Midwinter Day is a modern Pagan holiday that takes place at the time of the Winter Solstice. Some modern Pagans use the term Midwinter as a general term for the holiday, encompassing traditional celebrations from a variety of mostly European cultures either to identify their own eclectic celebrations or to encompass the many types of celebrations found among their fellows, or both. Some, particularly reconstructionists, have more specific names for their Midwinter festivities. Some secularists have also adopted the name Midwinter in order to remove religious context from winter festivities.
Most Pagans celebrate Midwinter in accordance with the secular traditions popular throughout the Western world including decorating trees, indoors and out, giving to charities, gathering, feasting and exchanging gifts with friends and family, baking, singing and drinking.
The more spiritual aspects of the holiday vary by tradition but may include house blessing, staying up all night by candlelight or firelight to watch the sunrise, storytelling and making specific craft or food offerings for the Gods, particularly Sun Gods.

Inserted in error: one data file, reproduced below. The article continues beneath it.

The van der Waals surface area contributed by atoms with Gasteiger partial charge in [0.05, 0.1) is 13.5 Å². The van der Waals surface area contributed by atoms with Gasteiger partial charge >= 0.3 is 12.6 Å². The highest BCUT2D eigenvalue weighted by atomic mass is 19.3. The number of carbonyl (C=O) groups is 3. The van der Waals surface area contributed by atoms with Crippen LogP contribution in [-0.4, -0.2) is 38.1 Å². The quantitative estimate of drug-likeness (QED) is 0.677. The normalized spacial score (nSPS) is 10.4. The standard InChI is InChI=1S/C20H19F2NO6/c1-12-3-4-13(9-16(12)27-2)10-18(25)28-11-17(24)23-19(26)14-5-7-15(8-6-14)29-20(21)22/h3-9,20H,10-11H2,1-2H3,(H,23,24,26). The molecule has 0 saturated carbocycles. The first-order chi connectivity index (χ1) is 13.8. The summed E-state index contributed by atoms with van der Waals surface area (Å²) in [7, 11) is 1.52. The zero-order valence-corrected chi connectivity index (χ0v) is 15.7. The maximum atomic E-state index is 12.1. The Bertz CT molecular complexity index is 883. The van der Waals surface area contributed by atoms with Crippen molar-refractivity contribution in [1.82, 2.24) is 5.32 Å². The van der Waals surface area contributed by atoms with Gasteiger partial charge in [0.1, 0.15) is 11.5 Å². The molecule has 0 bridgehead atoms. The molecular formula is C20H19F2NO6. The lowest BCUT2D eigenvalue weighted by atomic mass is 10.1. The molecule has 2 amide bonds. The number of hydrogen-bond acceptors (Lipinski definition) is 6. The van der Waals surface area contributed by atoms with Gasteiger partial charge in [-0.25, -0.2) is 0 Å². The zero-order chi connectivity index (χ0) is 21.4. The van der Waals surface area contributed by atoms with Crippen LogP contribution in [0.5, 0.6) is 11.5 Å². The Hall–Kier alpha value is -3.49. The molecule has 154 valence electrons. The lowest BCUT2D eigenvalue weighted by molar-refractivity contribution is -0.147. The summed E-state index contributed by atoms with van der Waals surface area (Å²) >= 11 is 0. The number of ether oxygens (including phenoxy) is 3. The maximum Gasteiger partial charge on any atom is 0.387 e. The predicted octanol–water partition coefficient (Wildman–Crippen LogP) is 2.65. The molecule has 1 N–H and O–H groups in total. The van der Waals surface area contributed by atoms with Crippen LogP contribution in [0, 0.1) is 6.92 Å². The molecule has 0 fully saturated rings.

See also Winter Solstice
Incense- Frankincense, myrrh, pine
Animals- Stags, squirrels, wrens, robins, juncos, cardinals
Colors- red, green, gold, silver and white
Herbs- holly, mistletoe, all evergreens, yew, fir, birch, oak, ivy, bay laurel, pine, ginger, cinnamon, valerian
Symbols- Yule log, evergreen trees, mistletoe, holly, sun, star, even-armed cross, wreaths, candles, any sort of light or lamp, animals with their winter coats on
Food- Cider, apples, pork, nuts, citrus, dried fruit, fruit cakes, mincemeat pies, figgy pudding
Gods and Goddesses- All Sun Gods, The Oak King, The Holly King, the Dagda, Brigid, Poseidon, Saturn, Helios, Balder, Odin, Lugh, The Horned God, The Green Man, Frey, Jesus
Specific Midwinter Festivals